Challenges and Making Magic Happen
September is probably the most intense and busy month for classroom teachers. Setting up and decorating the classroom, gathering materials, meeting the students, figuring out what they need and how best to deliver it to them, class lists, discipline plans, rules, lesson plans, and paperwork, paperwork, paperwork! All of these take up lots of a teacher’s time. Our to-do lists can be overwhelming at times, and yet we do the same, year after year. We’re almost accustomed to tired feet, stress-tightened necks, and dehydration. Considering all of these, and even after 20-plus years in the classroom, I was still excited for another school year.
That exhilarating back-to-school feeling was placed in check for me this summer when I learned that I would be teaching a multi-grade Dual Language class. I researched dual language over the summer, and read all sorts of articles and blogs on multi-grade settings. I also participated in three days of Dual Language training in August. My dual language partner and I did a lot of talking and planning; we found ourselves making interesting “adjustments” to the way we would approach planning and teaching. While it’s a learning process for us as experienced practitioners, we also welcomed the opportunity to be a part of this district initiative.
Reality hit when, on the eve of the first day of school, we received our class list of fifty (50) students! Day one was a blur – but I do remember that we didn’t have enough desks and chairs, and that the shortest 3rd grader was standing in line directly behind the tallest 4th grader– a difference of almost two feet, and things did not seem right. It was loud and it was crowded. On top of that, I had no materials. There were no math or reading texts for my 3rd graders or 4th graders. It’s now the end of the month, and I still have no books.
For some teachers, this may all seem normal. For others, these conditions seem appalling. For many of us, it’s what we’re often dealt, but we make it work. We forge ahead and do our very best to make a difference, no matter the situation. And we still manage to work our magic.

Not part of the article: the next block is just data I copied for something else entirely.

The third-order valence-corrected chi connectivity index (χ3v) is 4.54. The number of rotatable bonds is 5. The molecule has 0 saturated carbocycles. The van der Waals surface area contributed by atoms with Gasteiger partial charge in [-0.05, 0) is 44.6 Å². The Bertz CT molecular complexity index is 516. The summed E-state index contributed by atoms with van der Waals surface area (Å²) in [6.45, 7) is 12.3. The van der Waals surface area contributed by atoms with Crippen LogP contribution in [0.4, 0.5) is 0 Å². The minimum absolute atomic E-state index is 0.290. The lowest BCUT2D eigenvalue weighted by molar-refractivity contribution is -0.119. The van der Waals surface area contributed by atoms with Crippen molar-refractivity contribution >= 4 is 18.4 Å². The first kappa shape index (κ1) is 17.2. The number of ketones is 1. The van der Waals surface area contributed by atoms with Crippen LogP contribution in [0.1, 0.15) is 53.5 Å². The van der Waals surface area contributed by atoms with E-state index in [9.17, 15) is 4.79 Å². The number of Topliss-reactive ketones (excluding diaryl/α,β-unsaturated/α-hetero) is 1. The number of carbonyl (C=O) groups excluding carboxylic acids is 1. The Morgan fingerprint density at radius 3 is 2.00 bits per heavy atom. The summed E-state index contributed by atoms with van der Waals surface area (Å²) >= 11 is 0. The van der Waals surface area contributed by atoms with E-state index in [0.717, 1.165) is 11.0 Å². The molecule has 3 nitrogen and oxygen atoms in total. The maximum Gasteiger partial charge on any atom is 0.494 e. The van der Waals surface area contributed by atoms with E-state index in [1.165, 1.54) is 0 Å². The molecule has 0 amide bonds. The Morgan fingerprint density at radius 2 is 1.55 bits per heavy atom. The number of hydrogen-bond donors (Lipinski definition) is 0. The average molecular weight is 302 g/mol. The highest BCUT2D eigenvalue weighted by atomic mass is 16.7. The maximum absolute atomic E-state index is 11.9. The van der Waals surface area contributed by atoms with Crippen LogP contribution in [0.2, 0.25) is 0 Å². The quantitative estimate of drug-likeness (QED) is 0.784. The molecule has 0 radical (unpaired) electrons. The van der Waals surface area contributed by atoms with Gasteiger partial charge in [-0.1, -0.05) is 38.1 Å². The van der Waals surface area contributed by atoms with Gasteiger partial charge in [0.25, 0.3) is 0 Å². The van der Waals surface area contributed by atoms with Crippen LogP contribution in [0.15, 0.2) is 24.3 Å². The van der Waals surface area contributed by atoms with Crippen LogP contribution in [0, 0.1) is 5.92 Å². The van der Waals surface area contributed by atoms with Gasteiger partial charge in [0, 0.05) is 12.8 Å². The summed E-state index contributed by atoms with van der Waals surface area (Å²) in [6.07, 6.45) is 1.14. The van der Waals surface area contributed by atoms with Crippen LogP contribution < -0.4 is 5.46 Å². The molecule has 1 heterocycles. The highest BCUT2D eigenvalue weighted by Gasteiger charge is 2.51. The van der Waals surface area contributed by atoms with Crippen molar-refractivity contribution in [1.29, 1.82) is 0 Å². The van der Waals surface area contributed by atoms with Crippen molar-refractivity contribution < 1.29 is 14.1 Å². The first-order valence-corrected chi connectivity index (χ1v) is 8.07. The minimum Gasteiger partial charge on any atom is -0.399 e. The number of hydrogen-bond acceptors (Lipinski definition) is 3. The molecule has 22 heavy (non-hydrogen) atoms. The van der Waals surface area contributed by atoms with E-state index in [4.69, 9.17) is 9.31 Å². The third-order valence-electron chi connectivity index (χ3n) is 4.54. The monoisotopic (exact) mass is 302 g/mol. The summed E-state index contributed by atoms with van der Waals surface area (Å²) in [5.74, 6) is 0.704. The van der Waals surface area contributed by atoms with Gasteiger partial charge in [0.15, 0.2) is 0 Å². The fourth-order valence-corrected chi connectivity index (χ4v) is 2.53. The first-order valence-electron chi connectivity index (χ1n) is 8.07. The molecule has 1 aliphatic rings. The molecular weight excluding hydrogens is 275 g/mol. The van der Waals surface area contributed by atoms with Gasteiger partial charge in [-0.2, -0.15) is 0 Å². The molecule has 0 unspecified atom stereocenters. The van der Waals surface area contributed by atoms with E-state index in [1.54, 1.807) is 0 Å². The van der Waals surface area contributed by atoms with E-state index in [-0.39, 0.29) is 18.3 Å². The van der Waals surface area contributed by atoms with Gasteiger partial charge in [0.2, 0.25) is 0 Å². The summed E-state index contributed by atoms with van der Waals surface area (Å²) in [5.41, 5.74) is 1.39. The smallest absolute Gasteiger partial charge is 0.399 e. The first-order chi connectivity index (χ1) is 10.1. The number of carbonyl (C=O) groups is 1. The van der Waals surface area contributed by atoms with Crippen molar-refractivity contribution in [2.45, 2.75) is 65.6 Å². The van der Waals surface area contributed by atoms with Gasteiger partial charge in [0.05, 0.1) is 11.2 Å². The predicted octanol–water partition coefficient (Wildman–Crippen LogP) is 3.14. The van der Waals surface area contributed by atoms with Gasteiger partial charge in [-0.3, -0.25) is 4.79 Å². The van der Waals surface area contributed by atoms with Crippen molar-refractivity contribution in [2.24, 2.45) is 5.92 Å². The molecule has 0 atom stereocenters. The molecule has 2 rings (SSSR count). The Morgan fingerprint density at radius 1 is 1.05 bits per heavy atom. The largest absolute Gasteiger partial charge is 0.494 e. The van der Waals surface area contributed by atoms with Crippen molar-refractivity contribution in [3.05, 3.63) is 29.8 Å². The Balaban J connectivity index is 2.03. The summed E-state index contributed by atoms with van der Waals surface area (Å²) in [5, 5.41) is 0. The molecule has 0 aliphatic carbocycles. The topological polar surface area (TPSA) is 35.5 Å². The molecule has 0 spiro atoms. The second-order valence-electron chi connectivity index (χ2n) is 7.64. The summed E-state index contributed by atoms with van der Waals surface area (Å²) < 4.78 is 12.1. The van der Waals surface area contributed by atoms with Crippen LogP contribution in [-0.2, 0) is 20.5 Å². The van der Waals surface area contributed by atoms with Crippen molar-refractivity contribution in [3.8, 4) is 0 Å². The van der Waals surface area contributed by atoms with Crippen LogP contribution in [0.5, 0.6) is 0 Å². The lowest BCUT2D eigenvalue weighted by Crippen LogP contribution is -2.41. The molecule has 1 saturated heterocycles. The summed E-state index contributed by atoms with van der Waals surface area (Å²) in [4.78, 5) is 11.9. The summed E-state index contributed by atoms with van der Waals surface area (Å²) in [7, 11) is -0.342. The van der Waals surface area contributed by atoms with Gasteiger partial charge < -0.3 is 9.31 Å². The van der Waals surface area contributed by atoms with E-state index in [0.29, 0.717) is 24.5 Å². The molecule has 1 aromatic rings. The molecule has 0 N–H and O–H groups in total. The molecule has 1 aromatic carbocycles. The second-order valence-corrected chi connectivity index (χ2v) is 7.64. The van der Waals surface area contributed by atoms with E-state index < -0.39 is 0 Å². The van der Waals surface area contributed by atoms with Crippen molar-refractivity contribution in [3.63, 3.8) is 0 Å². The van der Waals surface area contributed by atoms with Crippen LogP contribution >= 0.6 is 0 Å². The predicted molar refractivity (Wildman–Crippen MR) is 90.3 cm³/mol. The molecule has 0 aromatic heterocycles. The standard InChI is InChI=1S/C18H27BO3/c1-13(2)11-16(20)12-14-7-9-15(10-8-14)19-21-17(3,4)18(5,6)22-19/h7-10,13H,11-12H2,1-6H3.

Just as I’m struck by being responsible for 50 students this year, I’m equally humbled by knowing that I represent over 1400 members of NJTESOL/NJBE. I take this role to heart and assure you that I will keep the needs of our members, students, and families in mind during my two year tenure as president. As a multi-grade, dual language, bilingual teacher, advocating for ELLs is an important part of what I do. My objectives as a teacher and as president of this organization include the same ideals – rigor and high expectations, support and encouragement, communication, and the pursuit of language.
As a dual language teacher and a balanced bilingual, I think constantly about the magic in languages and the value in bilingualism. It is my goal as president to establish a Seal of Biliteracy for all students in New Jersey schools. As an organization, we’ll be working with Foreign Language Educators of NJ (FLENJ) to establish criteria to recognize students who have achieved a certain level of biliteracy. This powerful movement has already taken place in California and New York, where grassroots organizations like ours influenced their respective legislatures to develop a “Seal of Biliteracy”, recognizing qualifying students with a seal on their diploma and a notation in their transcripts. Please talk about this in your districts, keep informed, and keep an eye out for news from us, regarding this effort. Let’s encourage our ELLs to develop their skills in their first languages while they learn English. Let’s also encourage English speakers to become bilingual and biliterate in another world language. Being bilingual can propel our students toward amazing futures!
When I write for Voices, I like to remind our membership to make use of technology and social media. Much of the work we do as educators and advocates for ELLs can be facilitated via
Twitter. We can build our organization and extend our reach through these venues. Social media keeps us current. Please, consider joining us and “Like” us on
Facebook, or “Follow” us on
Despite the challenges I face in my classroom, I still look forward to a great school year. I’ll be making magic every day. You’ll be doing the same – in ESL classes, in bilingual or dual language settings, in elementary, middle, high school, and college classrooms. You’ll be working with or without materials, with small groups or small-scale crowds. You’ll be in sub-standard buildings or state-of-the-art facilities. You’ll have students from almost every corner of the world, and you’ll be teaching language.
Cassandra Lawrence is President of NJTESOL/NJBE. She is a bilingual elementary teacher in Perth Amboy.